Behind the Newsweek “She Persisted” Cover

Newsweek cover
Narya Marcille’s cover design for a January special edition of Newsweek.

Narya Marcille ’05 turned feminism into art, and in the process, scored a career high when she designed the cover for a January edition of Newsweek.

Her illustration features five of the women profiled in the Newsweek special issue “She Persisted: Moments of Courage, Strength and Rebellion in the Fight for Feminism.”

“This was a huge opportunity for me,” says Marcille. “I’m eager to see what comes next.”

Her cover is reminiscent of a poster she created for the Women’s March on Washington last year after she reluctantly decided that, with a newborn, she couldn’t make the trip. That image went viral on Facebook, was requested by the Library of Congress for its permanent archives, and hangs in the office of Supreme Court Justice Ruth Bader Ginsberg, one of the women depicted in it. A Newsweek editor saw the poster and liked it so much he asked Marcille to design the “She Persisted” cover.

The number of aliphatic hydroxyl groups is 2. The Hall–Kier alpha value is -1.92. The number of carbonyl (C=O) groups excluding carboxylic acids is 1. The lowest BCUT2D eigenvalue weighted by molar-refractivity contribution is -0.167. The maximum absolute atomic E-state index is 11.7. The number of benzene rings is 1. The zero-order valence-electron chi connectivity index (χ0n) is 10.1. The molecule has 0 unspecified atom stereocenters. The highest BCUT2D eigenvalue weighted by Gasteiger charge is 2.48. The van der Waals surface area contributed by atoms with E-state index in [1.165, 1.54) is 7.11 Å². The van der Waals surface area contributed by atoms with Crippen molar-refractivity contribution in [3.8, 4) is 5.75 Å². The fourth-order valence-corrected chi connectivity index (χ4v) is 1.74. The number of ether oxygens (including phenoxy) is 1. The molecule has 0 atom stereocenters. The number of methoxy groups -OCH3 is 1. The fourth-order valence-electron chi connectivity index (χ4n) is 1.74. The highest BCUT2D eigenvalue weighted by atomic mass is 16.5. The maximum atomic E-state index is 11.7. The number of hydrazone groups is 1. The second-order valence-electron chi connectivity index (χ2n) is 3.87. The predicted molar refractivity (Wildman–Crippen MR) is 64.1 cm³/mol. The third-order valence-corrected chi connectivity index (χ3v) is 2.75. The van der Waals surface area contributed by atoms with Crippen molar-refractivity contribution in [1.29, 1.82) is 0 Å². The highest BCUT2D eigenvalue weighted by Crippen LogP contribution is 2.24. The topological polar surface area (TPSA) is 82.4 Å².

Landing the job was a coup for Marcille, 35, a stay-at-home mom in North Smithfield who works as a freelance graphic designer while taking care of her two young children.

The Newsweek cover depicts the five women, all linking arms in front of the U.S. Capitol Building in Washington D.C. They are Massachusetts Senator Elizabeth Warren; Ellen Pao, former interim C.E.O. of Reddit who rattled patriarchal Silicon Valley when she filed a gender discrimination suit against her employer—a powerful venture capital firm; Malala Yousafzai, a Pakastani education and women’s rights advocate who, at the age of 17, became the youngest person to win the Nobel Prize after surviving an assassination attempt by the Taliban; Chimamanda Ngozi Adichi, a Nigerian novelist and feminist; and Gina Rodriguez, an American actress of Puerto Rican descent best known for her role in the comedy-drama series Jane the Virgin.

Steven Charny, art director for Topix Media, which publishes Newsweek’s special editions, chose the women he wanted on the cover; Marcille worked for a week on the illustration, including an all-nighter on Christmas. More than 500,000 copies of the issue were printed.

“We’re at an age when women are being celebrated,” Marcille says. “It’s thrilling.”